Exploring the Magic on Your Desktop

In recent years, Walt Disney World has been represented in all facets of new media. Its online presence is extensive and ever-evolving with the official website working as an informational, commercial and promotional tool. The Disney Channel has always provided a built-in forum for the parks (albeit less than hoped), and over the years has been joined by Disney’s significant presence on The Travel Channel and their own Disney Travel on Demand. The parks are well represented in the home video market with the occasional official releases as well as unofficial fan-created products. Disney is a major presence in podcasting, with fan-produced podcasts giving Disney’s official podcasts a run for their money. Of course, the console game and PC software markets are at the top of new media technology so you’d expect to find Walt Disney World in countless games and software, right? Not quite. 

While Disney has a presence in this market, the theme parks are almost entirely absent from the software and gaming media. That is, except for the Walt Disney World Explorer CD-ROM which arrived in the mid-‘90s. The Explorer had the unfortunate timing of being released during an onslaught of improved computer technology that immediately looked archaic after the start of the millennium. Such was the inherent problem with computer technology which, in the ‘90s, was growing in leaps and bounds between each step. Now, CD- and DVD-ROM technology has reached a nice plateau even as it continues to see amazing graphics and sound progress. (Blu-Ray promises to take these features to the next level.) Unfortunately, the Disney theme parks would not take any steps past that initial technology.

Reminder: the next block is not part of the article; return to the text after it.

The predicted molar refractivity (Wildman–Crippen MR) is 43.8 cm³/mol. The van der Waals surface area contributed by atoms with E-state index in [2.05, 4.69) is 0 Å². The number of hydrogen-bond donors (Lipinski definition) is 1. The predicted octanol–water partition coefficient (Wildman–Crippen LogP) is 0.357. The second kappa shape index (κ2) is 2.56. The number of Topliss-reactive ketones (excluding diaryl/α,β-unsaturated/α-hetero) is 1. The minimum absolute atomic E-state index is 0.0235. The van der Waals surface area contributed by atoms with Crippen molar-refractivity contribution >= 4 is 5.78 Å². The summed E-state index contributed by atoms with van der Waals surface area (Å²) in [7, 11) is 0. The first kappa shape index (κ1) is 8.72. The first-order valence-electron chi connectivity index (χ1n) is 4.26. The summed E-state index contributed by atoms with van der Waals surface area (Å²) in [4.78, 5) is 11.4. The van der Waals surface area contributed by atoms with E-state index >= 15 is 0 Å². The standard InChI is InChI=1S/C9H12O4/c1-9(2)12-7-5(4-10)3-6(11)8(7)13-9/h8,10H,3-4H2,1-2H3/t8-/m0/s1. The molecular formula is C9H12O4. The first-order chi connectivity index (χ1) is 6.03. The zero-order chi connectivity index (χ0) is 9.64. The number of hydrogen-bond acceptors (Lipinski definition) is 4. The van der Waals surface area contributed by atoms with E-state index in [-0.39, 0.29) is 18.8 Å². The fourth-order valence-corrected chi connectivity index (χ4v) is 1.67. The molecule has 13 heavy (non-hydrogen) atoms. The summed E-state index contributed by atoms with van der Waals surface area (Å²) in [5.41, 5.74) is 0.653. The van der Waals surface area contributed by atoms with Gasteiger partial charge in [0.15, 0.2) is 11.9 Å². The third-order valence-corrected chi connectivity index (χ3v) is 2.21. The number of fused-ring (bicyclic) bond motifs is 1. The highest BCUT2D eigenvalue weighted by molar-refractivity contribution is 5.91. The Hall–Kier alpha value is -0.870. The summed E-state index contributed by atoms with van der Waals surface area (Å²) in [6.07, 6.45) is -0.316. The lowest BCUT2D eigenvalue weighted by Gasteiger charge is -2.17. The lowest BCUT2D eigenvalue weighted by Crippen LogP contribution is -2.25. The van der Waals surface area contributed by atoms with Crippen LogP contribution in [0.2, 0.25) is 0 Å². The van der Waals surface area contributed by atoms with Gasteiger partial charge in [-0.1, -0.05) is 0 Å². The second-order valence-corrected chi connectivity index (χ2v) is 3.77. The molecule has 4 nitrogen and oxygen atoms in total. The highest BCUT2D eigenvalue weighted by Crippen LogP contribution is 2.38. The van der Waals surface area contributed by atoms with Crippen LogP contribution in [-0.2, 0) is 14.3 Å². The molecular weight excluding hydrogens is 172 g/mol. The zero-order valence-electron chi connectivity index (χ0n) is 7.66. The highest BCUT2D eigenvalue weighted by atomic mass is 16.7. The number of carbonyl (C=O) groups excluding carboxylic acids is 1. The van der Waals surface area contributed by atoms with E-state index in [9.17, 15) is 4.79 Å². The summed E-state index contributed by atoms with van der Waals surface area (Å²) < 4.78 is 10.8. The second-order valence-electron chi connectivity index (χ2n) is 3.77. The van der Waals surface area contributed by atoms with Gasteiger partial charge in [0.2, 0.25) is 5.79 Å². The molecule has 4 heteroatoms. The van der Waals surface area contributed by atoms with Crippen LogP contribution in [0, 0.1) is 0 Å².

At the time the CD-ROM was released, it was nearly impossible to download videos on the Internet and even streaming them would lead to hiccups from restrictions of dial-up modems. Not long after, the advent of high-speed Internet connections led to an amazing surge in video and sound file trading, first with songs and video clips, and then with high-quality video distribution and full software piracy.